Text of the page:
North Carolina could be the 38th state to ratify the Equal Rights Amendment, the last state necessary to ratify the bill.
Filed on March 5 by N.C. Sen. Floyd B. McKissick Jr., D-Durham, and N.C. Rep. Carla Cunningham, D-District 106, the ERA intends to guarantee equal protections for both men and women under the law. If ratified, the amendment would also ensure equal pay for women and make sex-based discrimination illegal. The amendment would take effect two years after its ratification date.
“I think it is self-evident that women deserve equal rights in the eyes of the law and equal protections,” McKissick said. “... It is almost inconceivable that this could even be debatable in the year 2019.”
Despite the amendment’s revival, the ERA has been deemed “unfinished business for the constitution” since the women’s suffrage movement.
Initially named the “Lucretia Mott Amendment,” the ERA was first introduced by Alice Paul in 1923. Upon its renaming in 1943, the amendment was rewritten to its current wording: “Equality of rights under the law shall not be denied or abridged by the United States or by any state on account of sex."
The bill was introduced in every session of Congress until it passed both houses with a vote of 84-8 in 1972. Shortly after, the ERA was ratified by 30 of the necessary 38 states within the first year. However, Congress placed a seven-year ratification deadline on the process that was later extended by three years.
“When they saw that the timeline was too close, they asked for an extension which Congress granted for three years and then supposedly, time ran out,” said Marena Groll, co-president of the ERA North Carolina Alliance. “However, there’s several legal questions about that, because if time ran out, why do you see Nevada ratifying it in 2017? And in 2018, Illinois ratified it.”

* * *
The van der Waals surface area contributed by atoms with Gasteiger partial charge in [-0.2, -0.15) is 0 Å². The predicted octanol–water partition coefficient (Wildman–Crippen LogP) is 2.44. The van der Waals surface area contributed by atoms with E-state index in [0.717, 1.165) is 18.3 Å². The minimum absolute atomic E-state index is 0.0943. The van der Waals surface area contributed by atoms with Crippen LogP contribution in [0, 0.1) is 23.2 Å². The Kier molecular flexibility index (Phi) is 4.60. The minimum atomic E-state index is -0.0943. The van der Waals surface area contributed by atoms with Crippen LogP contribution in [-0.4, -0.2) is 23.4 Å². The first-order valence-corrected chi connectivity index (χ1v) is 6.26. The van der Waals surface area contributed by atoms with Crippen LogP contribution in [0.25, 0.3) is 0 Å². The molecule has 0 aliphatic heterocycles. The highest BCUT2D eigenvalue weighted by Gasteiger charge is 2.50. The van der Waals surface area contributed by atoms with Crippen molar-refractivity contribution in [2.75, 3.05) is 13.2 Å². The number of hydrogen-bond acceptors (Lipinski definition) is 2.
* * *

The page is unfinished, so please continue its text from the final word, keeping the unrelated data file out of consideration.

By 1982, 35 states had ratified the amendment, falling short of the 38 state measure.
“If you get Nevada, that’s 36; you get Illinois, that’s 37,” said Groll. “This leaves one more state to push the question back into the national constitutional spotlight.”
McKissick said the passage by some states in recent years has sparked more widespread interest in the ERA.
“It was up for debate and discussion in Virginia, but it got stuck in committee,” he said. “I think it became somewhat dormant, but recent passings by other states in the last two years has generated excitement and interest in the ERA has been reignited.”
Although this is McKissick’s second time filing the bill, uncertainty remains about whether or not it will get a hearing.
“There is a downfall because I was unable to get a Republican sponsor in the Senate, and nor was Rep. Cunningham able to get a Republican sponsor in the House,” he said. “Usually, if you don’t have some bipartisan support, the chances of that bill being heard are minimal.”
There are five other primary sponsors of the House and Senate bills, and they're all Democrats.
Rob Schofield, director of N.C. Policy Watch, said the chances of the ERA being ratified in 2019 are not very good.
“The reality is that the Republican party and the leadership of the General Assembly is still very closely aligned with the ideological and religious right,” said Schofield. “... I do think it could happen in the next decade if it doesn’t already get adopted by other states before then."
Similarly, McKissick said he does not see the ERA becoming ratified this year.
“I’m hopeful and optimistic that we will pick up more seats and it will stand a strong probability of success,” said McKissick. “But I think it’s going to take another election cycle to get there based on where we stand today.”
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